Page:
Juárez police to assist in border areas
Mexican officers will pay close attention to trouble spots to avoid incidents like last week's fatal shooting
By Daniel Borunda
EL PASO, Tx. — U.S. Border Patrol agents will not work alone in trouble spots which also will be watched closer by Mexican police to prevent more violence after last week's fatal shooting of a Juarez teenager, authorities said Monday.
The mayors of El Paso and Juarez and law enforcement officials met Monday morning to discuss ways to stem problems on the international boundary between the cities.
The meeting at El Paso City Hall took place a week after the death of Sergio Adrian Hernandez Guereca, who was shot by a Border Patrol agent allegedly being attacked with rocks while trying to make an arrest on the Rio Grande in Downtown El Paso.
"That rock throwing incident was not what we were focusing on. It was how we keep something like that from happening again," El Paso Mayor John Cook said. "We are trying to be proactive."
The meeting included leaders of the Border Patrol, U.S. Customs and Border Protection and Juarez and Chihuahua state police.
The 15-year-old boy's death on the Mexico side of the mostly-dry river near the Paso del Norte Bridge sparked protests, vigils and investigations by the FBI and Mexico's attorney general's office.
Hernandez's family wants the Border Patrol agent tried in Mexico for homicide. The agent's supporters say he was defending himself. The FBI also opened a civil rights inquiry into the shooting.
On Saturday, a demonstration turned violent when Juarez protesters crossed the Rio Grande, threw rocks at the U.S. side and ripped a chain link fence. The Border Patrol, including agents in riot gear, waited nearby but did not confront the protesters. There were no reported injuries.
In a statement, El Paso Sector Border Patrol Chief Agent Randy Hill said he has "instructed his agents to exercise appropriate restraint without compromising personal safety or national security to avoid another incident."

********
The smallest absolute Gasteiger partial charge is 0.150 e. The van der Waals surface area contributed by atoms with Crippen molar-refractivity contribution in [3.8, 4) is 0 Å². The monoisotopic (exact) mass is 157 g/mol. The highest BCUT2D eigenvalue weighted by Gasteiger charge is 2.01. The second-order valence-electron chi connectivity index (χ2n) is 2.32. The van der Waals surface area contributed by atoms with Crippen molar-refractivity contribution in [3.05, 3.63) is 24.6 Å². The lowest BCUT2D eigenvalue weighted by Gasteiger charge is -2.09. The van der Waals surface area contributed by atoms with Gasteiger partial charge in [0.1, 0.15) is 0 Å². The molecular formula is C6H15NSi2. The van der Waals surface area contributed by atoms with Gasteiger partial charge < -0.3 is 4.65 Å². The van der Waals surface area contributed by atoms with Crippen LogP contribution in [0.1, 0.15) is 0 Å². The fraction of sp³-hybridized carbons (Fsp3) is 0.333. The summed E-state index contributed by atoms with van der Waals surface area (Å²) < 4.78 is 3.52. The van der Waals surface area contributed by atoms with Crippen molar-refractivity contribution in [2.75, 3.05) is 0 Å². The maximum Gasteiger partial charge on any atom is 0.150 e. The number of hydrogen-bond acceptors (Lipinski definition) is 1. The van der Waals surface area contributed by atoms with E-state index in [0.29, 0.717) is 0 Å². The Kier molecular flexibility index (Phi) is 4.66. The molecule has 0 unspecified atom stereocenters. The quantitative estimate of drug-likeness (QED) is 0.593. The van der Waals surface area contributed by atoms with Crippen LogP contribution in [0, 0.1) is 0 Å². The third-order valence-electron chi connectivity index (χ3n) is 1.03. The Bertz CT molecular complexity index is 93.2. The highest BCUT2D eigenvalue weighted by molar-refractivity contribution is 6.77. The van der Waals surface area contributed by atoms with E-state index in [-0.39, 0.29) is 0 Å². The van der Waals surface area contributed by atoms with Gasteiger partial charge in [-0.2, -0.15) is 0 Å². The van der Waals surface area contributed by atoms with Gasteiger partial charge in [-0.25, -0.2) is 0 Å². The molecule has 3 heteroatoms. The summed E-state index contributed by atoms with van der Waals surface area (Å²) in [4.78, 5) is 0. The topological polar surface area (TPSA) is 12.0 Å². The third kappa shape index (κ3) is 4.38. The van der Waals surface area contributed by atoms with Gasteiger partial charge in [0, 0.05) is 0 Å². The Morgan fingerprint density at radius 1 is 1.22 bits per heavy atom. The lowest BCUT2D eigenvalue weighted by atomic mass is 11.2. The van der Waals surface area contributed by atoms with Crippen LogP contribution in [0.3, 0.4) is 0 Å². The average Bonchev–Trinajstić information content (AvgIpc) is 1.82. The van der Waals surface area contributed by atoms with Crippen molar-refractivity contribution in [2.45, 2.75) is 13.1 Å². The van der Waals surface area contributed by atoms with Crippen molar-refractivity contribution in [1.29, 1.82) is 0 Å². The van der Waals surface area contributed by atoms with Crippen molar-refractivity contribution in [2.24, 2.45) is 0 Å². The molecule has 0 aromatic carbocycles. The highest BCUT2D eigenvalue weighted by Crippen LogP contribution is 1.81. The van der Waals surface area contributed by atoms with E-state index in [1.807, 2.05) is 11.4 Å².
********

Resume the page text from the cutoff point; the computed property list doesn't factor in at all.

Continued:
Cook said he was told Border Patrol agents will work in groups at spots known for rock attacks, including Downtown, near the old Asarco plant and Anapra-Sunland Park.
Border Patrol officials said there have been uncorroborated threats of retaliation against agents.
Juarez Mayor Jose Reyes Ferriz said his police will work with the U.S. to add patrols to conflict spots on the border. Reyes said Mexican authorities also will reach out to young people warning them to stay away from the borderline and to not become involved in smuggling or immigrant trafficking.
U.S. federal law enforcement officials said Hernandez was on a list of juveniles who helped sneak immigrants across the border.
Cook said he was told by federal officials there are about 15 other juveniles in the same category as Hernandez. "They have been apprehended a repeat number of times and typically the ones that were involved with human smuggling," he said.
"One of the important things that came out of the meeting was the recognition by Juarez that they have to offer other things to young people to involve people who hang around the bridges," Cook said.
The shooting, captured on cell phone video, gained international attention. There has been heated debate whether the agent was justified in shooting the teenager.
"I think everyone at the table (during the meeting Monday) wants to see cooler heads prevail and give the FBI the opportunity to do their investigation," Cook said.
Copyright 2010 El Paso Times
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